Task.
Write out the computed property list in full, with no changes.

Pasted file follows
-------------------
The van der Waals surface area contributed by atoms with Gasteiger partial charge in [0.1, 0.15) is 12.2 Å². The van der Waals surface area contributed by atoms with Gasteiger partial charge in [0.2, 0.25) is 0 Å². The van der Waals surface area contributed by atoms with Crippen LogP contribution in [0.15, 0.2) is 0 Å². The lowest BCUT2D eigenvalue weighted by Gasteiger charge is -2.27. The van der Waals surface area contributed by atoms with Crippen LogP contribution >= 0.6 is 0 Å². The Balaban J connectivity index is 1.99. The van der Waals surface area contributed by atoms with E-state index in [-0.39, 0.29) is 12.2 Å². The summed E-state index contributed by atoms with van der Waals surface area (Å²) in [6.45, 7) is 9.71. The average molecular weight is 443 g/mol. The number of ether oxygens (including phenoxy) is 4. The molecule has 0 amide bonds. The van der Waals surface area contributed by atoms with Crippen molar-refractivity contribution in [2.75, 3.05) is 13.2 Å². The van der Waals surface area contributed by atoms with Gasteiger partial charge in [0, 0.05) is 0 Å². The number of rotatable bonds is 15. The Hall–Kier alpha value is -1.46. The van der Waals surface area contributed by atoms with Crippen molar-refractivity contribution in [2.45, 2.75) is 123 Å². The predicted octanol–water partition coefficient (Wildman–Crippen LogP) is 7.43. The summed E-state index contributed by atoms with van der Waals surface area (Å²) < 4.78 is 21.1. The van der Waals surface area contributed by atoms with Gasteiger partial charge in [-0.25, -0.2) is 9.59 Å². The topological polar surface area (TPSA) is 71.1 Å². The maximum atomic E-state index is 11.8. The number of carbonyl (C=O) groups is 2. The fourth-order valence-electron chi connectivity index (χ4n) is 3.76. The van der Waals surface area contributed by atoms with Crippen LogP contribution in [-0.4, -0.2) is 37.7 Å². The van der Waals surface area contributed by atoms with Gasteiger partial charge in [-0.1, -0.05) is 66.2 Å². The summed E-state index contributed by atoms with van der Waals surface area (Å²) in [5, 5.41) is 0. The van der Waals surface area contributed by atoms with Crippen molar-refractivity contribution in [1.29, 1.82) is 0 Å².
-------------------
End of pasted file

The van der Waals surface area contributed by atoms with Gasteiger partial charge in [0.1, 0.15) is 12.2 Å². The van der Waals surface area contributed by atoms with Gasteiger partial charge in [0.2, 0.25) is 0 Å². The van der Waals surface area contributed by atoms with Crippen LogP contribution in [0.15, 0.2) is 0 Å². The lowest BCUT2D eigenvalue weighted by Gasteiger charge is -2.27. The van der Waals surface area contributed by atoms with Crippen LogP contribution >= 0.6 is 0 Å². The Balaban J connectivity index is 1.99. The van der Waals surface area contributed by atoms with E-state index in [-0.39, 0.29) is 12.2 Å². The summed E-state index contributed by atoms with van der Waals surface area (Å²) in [6.45, 7) is 9.71. The average molecular weight is 443 g/mol. The number of ether oxygens (including phenoxy) is 4. The molecule has 0 amide bonds. The van der Waals surface area contributed by atoms with Crippen molar-refractivity contribution in [2.75, 3.05) is 13.2 Å². The van der Waals surface area contributed by atoms with Gasteiger partial charge in [0, 0.05) is 0 Å². The number of rotatable bonds is 15. The Hall–Kier alpha value is -1.46. The van der Waals surface area contributed by atoms with Crippen molar-refractivity contribution in [2.45, 2.75) is 123 Å². The predicted octanol–water partition coefficient (Wildman–Crippen LogP) is 7.43. The summed E-state index contributed by atoms with van der Waals surface area (Å²) < 4.78 is 21.1. The van der Waals surface area contributed by atoms with Gasteiger partial charge in [-0.25, -0.2) is 9.59 Å². The topological polar surface area (TPSA) is 71.1 Å². The maximum atomic E-state index is 11.8. The number of carbonyl (C=O) groups is 2. The fourth-order valence-electron chi connectivity index (χ4n) is 3.76. The van der Waals surface area contributed by atoms with Crippen LogP contribution in [-0.4, -0.2) is 37.7 Å². The van der Waals surface area contributed by atoms with Gasteiger partial charge in [-0.1, -0.05) is 66.2 Å². The summed E-state index contributed by atoms with van der Waals surface area (Å²) in [5, 5.41) is 0. The van der Waals surface area contributed by atoms with Crippen molar-refractivity contribution in [1.29, 1.82) is 0 Å².